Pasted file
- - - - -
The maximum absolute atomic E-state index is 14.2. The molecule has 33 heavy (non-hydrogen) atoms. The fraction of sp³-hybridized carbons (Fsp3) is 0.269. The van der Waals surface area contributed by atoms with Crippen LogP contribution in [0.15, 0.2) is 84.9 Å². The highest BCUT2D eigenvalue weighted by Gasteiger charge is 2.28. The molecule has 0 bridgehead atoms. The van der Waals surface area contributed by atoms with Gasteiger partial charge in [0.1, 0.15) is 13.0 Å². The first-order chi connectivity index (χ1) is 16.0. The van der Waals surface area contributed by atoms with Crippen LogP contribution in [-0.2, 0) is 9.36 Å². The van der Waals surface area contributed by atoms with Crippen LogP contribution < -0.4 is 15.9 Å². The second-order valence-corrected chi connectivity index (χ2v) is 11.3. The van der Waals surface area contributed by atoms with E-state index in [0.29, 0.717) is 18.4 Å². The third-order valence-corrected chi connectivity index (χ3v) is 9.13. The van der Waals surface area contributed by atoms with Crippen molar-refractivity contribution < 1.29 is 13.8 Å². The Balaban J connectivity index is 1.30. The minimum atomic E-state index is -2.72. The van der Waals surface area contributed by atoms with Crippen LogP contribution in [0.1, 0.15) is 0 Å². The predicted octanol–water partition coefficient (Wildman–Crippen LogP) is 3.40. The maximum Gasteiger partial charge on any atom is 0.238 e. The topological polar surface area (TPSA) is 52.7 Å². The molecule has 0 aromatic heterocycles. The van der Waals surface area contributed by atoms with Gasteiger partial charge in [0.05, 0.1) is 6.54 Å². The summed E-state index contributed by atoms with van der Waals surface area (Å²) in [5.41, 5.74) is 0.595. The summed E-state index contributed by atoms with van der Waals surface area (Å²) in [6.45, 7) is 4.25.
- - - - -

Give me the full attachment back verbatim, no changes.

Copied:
The maximum absolute atomic E-state index is 14.2. The molecule has 33 heavy (non-hydrogen) atoms. The fraction of sp³-hybridized carbons (Fsp3) is 0.269. The van der Waals surface area contributed by atoms with Crippen LogP contribution in [0.15, 0.2) is 84.9 Å². The highest BCUT2D eigenvalue weighted by Gasteiger charge is 2.28. The molecule has 0 bridgehead atoms. The van der Waals surface area contributed by atoms with Gasteiger partial charge in [0.1, 0.15) is 13.0 Å². The first-order chi connectivity index (χ1) is 16.0. The van der Waals surface area contributed by atoms with Crippen LogP contribution in [-0.2, 0) is 9.36 Å². The van der Waals surface area contributed by atoms with Crippen LogP contribution < -0.4 is 15.9 Å². The second-order valence-corrected chi connectivity index (χ2v) is 11.3. The van der Waals surface area contributed by atoms with E-state index in [0.29, 0.717) is 18.4 Å². The third-order valence-corrected chi connectivity index (χ3v) is 9.13. The van der Waals surface area contributed by atoms with Crippen molar-refractivity contribution < 1.29 is 13.8 Å². The Balaban J connectivity index is 1.30. The minimum atomic E-state index is -2.72. The van der Waals surface area contributed by atoms with Crippen LogP contribution in [0.1, 0.15) is 0 Å². The predicted octanol–water partition coefficient (Wildman–Crippen LogP) is 3.40. The maximum Gasteiger partial charge on any atom is 0.238 e. The topological polar surface area (TPSA) is 52.7 Å². The molecule has 0 aromatic heterocycles. The van der Waals surface area contributed by atoms with Gasteiger partial charge in [0.05, 0.1) is 6.54 Å². The summed E-state index contributed by atoms with van der Waals surface area (Å²) in [5.41, 5.74) is 0.595. The summed E-state index contributed by atoms with van der Waals surface area (Å²) in [6.45, 7) is 4.25.